Restoring Aboriginal cultural sites

Canberra’s Umbagong District Park has a high Aboriginal significance due to the presence of axe grinding grooves. The area also is home to numerous native flora and fauna species that are significant to the Ngunawal people.

According to Ngunawal elder and Director of the Mullangang Traditional Aboriginal Landcare Group, Wally Bell, “Ginninderra Creek, which flows into the Murrumbidgee River, was an ancient pathway for Aboriginal people and is still important to our people today.” In 2016, Wally won the Indigenous Land Management Award at the National Landcare Awards.

Lockheed Martin Australia has partnered with Landcare Australia to support the restoration of important Aboriginal cultural sites in the Canberra region like Umbagong District Park.

To maintain and restore the area surrounding the axe-grinding grooves at the park, the Ginninderra Catchment Group is working with Mullangang Traditional Aboriginal Landcare Group, the Umbagong Landcare Group, and MacGregor Landcare Group

Volunteers are working to improve the water quality of Ginninderra Creek and enhance culturally significant sites by controlling emerging weeds along the creek and by undertaking instream and riparian planting.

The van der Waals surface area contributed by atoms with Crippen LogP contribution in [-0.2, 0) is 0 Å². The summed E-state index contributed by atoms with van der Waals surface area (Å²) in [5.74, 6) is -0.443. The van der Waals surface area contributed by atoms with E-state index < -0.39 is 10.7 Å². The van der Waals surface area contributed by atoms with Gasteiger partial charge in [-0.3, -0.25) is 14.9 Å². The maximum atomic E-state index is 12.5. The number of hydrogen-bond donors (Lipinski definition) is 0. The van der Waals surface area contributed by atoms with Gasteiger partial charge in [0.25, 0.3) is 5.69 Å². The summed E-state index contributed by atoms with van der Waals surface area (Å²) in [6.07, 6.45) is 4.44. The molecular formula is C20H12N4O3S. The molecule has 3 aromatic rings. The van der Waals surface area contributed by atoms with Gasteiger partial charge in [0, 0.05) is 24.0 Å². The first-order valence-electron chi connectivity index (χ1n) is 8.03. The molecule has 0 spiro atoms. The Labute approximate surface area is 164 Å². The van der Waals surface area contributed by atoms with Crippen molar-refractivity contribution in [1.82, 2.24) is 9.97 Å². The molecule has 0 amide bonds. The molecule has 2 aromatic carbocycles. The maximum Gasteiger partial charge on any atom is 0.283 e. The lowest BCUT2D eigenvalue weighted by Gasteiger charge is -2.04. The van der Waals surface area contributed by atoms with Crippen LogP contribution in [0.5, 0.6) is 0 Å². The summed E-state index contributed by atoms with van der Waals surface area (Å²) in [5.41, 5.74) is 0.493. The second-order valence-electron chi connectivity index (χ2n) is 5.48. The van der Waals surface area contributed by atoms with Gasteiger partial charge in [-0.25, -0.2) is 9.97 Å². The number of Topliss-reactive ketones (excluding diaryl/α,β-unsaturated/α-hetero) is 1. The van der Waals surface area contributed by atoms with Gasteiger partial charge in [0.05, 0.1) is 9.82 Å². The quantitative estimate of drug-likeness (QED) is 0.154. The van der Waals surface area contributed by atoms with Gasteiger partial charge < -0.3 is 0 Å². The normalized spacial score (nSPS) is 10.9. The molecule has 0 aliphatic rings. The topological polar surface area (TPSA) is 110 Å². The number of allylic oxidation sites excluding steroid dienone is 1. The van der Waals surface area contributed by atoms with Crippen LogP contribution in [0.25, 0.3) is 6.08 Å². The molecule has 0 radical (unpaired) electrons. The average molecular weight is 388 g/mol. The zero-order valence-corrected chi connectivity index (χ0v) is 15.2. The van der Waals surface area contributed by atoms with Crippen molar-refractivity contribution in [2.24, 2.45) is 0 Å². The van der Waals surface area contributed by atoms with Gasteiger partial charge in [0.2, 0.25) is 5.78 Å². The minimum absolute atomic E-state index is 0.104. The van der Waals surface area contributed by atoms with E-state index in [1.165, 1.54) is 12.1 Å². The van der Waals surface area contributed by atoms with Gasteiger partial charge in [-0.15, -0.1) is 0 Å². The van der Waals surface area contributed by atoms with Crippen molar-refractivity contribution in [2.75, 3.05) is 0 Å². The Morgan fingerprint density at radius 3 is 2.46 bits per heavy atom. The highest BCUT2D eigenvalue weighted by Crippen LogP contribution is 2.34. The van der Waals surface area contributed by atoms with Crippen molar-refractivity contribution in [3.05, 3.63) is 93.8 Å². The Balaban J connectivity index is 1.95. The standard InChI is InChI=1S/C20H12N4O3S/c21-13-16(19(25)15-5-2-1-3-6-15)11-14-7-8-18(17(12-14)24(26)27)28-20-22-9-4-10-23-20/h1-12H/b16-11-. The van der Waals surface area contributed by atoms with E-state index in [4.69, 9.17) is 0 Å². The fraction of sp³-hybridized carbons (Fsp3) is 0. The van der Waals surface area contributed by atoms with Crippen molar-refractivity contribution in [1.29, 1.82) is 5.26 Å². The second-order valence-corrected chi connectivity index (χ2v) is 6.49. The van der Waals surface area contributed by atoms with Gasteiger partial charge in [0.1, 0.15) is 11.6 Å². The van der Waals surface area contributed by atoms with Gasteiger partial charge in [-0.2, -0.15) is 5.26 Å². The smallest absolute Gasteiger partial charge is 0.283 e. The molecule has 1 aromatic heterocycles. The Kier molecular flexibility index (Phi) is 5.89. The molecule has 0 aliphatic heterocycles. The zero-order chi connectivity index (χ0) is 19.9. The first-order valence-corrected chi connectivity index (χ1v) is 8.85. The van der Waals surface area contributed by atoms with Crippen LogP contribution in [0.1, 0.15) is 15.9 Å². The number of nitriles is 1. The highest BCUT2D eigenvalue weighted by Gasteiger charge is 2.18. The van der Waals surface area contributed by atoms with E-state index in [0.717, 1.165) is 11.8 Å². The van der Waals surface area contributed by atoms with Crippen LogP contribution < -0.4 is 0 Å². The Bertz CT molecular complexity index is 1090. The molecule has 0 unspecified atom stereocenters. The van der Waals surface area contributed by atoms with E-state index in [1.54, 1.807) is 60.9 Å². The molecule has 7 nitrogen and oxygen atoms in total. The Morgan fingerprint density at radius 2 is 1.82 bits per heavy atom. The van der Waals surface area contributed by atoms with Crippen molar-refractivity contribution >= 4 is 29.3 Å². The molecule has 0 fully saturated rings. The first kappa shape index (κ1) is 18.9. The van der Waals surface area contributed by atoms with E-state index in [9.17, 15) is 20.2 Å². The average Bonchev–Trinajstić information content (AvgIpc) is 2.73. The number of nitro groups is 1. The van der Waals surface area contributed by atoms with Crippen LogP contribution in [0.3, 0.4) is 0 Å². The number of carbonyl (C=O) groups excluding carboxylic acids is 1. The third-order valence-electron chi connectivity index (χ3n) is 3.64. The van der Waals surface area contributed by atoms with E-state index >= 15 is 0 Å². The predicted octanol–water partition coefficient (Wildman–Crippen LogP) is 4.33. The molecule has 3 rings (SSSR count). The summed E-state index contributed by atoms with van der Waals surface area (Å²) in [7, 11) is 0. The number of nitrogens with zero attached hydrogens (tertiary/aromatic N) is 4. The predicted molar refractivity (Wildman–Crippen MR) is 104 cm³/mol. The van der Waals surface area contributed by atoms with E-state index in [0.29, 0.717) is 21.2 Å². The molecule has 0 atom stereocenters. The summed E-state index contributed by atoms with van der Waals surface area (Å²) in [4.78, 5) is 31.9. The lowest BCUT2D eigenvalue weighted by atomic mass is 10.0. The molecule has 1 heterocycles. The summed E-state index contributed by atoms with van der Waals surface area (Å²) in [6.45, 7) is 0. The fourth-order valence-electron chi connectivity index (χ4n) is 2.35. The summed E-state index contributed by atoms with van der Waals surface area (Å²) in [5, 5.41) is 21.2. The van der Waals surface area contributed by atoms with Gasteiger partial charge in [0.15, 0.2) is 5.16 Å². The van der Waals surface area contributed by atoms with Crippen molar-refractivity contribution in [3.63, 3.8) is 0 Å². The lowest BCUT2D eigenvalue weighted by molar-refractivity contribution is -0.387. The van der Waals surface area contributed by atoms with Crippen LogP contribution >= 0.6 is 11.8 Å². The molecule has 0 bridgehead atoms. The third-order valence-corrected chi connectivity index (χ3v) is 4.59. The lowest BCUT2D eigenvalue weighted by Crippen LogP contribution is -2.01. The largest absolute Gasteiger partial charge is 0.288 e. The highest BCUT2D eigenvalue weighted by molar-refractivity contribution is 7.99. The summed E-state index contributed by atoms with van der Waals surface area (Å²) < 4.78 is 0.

Vince Di Pietro AM CSC, Chief Executive of Lockheed Martin Australia recently visited the site for a tour and overview by Wally Bell and Karissa Preuss, Coordinator of the Ginninderra Catchment Group.

He said, “We are proud to contribute to this community project which very much aligns with our own Go Green Program to reduce carbon emissions, energy and water use and waste to landfill.”

Karissa Preuss commented, “There is strong community demand for information about Aboriginal heritage of the ACT region. This project will go some way towards meeting the demand by offering short interpretive walks, led by local Ngunawal custodians, in association with each of the on-ground restoration events.”

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